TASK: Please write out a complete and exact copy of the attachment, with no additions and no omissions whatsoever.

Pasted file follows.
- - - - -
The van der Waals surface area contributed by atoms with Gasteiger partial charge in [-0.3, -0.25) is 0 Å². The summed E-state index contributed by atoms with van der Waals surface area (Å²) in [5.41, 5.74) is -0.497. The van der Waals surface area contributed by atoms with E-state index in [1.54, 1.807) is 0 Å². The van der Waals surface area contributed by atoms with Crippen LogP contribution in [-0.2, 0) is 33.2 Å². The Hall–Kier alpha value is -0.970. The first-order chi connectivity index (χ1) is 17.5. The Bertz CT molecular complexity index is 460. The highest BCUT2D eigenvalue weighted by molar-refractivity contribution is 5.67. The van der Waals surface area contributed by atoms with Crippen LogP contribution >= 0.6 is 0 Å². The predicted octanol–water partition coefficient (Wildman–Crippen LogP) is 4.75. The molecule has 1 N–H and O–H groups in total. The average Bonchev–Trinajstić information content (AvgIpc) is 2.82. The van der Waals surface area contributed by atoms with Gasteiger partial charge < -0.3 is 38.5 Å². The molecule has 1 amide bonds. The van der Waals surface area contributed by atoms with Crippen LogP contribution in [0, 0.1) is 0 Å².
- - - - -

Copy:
The van der Waals surface area contributed by atoms with Gasteiger partial charge in [-0.3, -0.25) is 0 Å². The summed E-state index contributed by atoms with van der Waals surface area (Å²) in [5.41, 5.74) is -0.497. The van der Waals surface area contributed by atoms with E-state index in [1.54, 1.807) is 0 Å². The van der Waals surface area contributed by atoms with Crippen LogP contribution in [-0.2, 0) is 33.2 Å². The Hall–Kier alpha value is -0.970. The first-order chi connectivity index (χ1) is 17.5. The Bertz CT molecular complexity index is 460. The highest BCUT2D eigenvalue weighted by molar-refractivity contribution is 5.67. The van der Waals surface area contributed by atoms with Crippen LogP contribution >= 0.6 is 0 Å². The predicted octanol–water partition coefficient (Wildman–Crippen LogP) is 4.75. The molecule has 1 N–H and O–H groups in total. The average Bonchev–Trinajstić information content (AvgIpc) is 2.82. The van der Waals surface area contributed by atoms with Gasteiger partial charge < -0.3 is 38.5 Å². The molecule has 1 amide bonds. The van der Waals surface area contributed by atoms with Crippen LogP contribution in [0, 0.1) is 0 Å².